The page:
BT Irwin Posts

A blog about looking for the Way of Jesus Christ in 21st century America

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The mistake that is causing churches and their ministers to collapse

Photo by Karl Fredrickson on Unsplash

This is what they call a “long read.”

It’s about church stuff.

Church leaders (and people who care about church) may get the most out of this post. I think, however, that anyone who leads a mission organization may get something from it, too.

I couldn’t stop thinking about something my dad, a lifelong minister (or what you may call a pastor in your circles), said to me a couple of weeks ago.

So I started writing and it turned into this.

You’ll find three parts in this post.

The first part is the story Dad told me about how he made a big mistake that led to his personal collapse and, perhaps, the collapse of the congregation he served for 22 years.

The second part is my take on Dad’s story and how I think many American congregations and their ministers make the same mistake that Dad made.

The third part is a personal story about how I...

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Friends with “repugnant” opinions

Photo by DJ Paine on Unsplash

This morning, I had a random thought about an old friend who came through for me at a time when I needed all the friendship I could get.

I don’t know why I thought of her this morning. Maybe it was the snow falling outside the window. I have good memories of the times she and her roommates hosted me in their home on winter days like this one. They were so generous and kind that I still feel warm all over when I think of them.

Like many friends from long ago, I only keep up with this one through Facebook. Once in awhile, I see her post something about her family and her life and what she is up to these days.

Once in awhile.

Most of what she posts, however, is what I will call passionate opposition to the precautions many people are taking against COVID. She is vigorous in her hostility toward any kind of mask and vaccine mandates.

I do not agree...

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What–and who–white Christians believe (MLK Day 2022)


I woke up this MLK morning with insides buzzing, tense skin, and tight chest.

As I ran through all of the things that could be causing these feelings, I came down on one: I really wanted to publish a post on Martin Luther King, Jr., Day. A week ago, I started writing and revising several posts in hope that the Spirit of God would fill the sails of one of them and carry it to you.

That did not happen.

It may be for the best. A lot of people will publish or share thoughts on Martin Luther King, Jr., today. Maybe it is not God’s will that I be one of them this time. Maybe my blog is not the medium God chooses for the message he has for the world today.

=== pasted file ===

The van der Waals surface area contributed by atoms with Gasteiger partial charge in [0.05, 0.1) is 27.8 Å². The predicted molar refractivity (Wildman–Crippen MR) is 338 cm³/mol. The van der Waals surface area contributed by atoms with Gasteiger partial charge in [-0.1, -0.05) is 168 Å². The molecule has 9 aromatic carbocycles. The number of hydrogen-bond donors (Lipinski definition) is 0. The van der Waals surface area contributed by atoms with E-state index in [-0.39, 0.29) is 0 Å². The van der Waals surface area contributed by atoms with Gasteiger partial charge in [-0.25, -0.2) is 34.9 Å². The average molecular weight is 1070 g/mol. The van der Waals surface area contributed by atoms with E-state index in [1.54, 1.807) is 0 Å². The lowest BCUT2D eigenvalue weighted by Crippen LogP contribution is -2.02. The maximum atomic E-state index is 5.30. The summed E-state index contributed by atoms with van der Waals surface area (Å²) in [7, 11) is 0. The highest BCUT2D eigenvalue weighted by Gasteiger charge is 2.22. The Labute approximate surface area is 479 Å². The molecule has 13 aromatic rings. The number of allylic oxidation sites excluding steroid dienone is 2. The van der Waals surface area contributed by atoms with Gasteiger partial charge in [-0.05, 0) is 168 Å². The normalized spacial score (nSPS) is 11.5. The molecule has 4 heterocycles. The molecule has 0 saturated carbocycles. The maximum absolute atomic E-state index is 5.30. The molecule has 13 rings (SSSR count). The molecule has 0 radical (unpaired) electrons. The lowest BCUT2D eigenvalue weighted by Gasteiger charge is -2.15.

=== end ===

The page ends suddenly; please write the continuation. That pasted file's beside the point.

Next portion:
The pressure to write on MLK Day does not come from needing to prove that I am one of the good white men. As a Bible-believing Christian, it is a foregone conclusion that I am not good. As a Bible-believing Christian, I admit that...

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We Christians are looking at the darkness when we should be looking at the light


The eye is the lamp of the body. So, if your eye is healthy, your whole body will be full of light; but if your eye is unhealthy, your whole body will be full of darkness. If then the light in you is darkness, how great is the darkness!–Jesus Christ in the Gospel of Matthew 6:22-23.

The problem these days is not the darkness in the world.

When has the world not been dark?

The Christ taught his apprentices and students to choose light, not to fixate and focus on the darkness of the world.

We are to choose what we see, which is another way of saying that we are to choose what we believe.

We can choose to see the darkness in the world. When we choose to see that darkness, we also choose to believe in the darkness. To believe in the darkness is to attribute power to it, to have a relationship with it, to let it take up space in our minds which leads to it taking up space in our...

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An opportunity for you to feed some friends who feed others

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L'Oreal Hawkes-Williams can tell you exactly how, when, and where her life–her purpose in life–changed.

Some of us would call it her “Aha!” moment. Others would call it her epiphany, her “Damascus Road,” or her stroke of genius.

Whatever anyone calls it, a new vision lit L'Oreal while she was in the middle of doing the most ordinary thing: Making supper for her kids.

At that time in her life, she was a full-time mom and part-time grocery store cashier staying in her native Detroit.

It was just another weeknight. The TV was on in the background as L'Oreal cooked supper for her family. All of a sudden, a news report caught her attention. She stopped what she was doing to watch.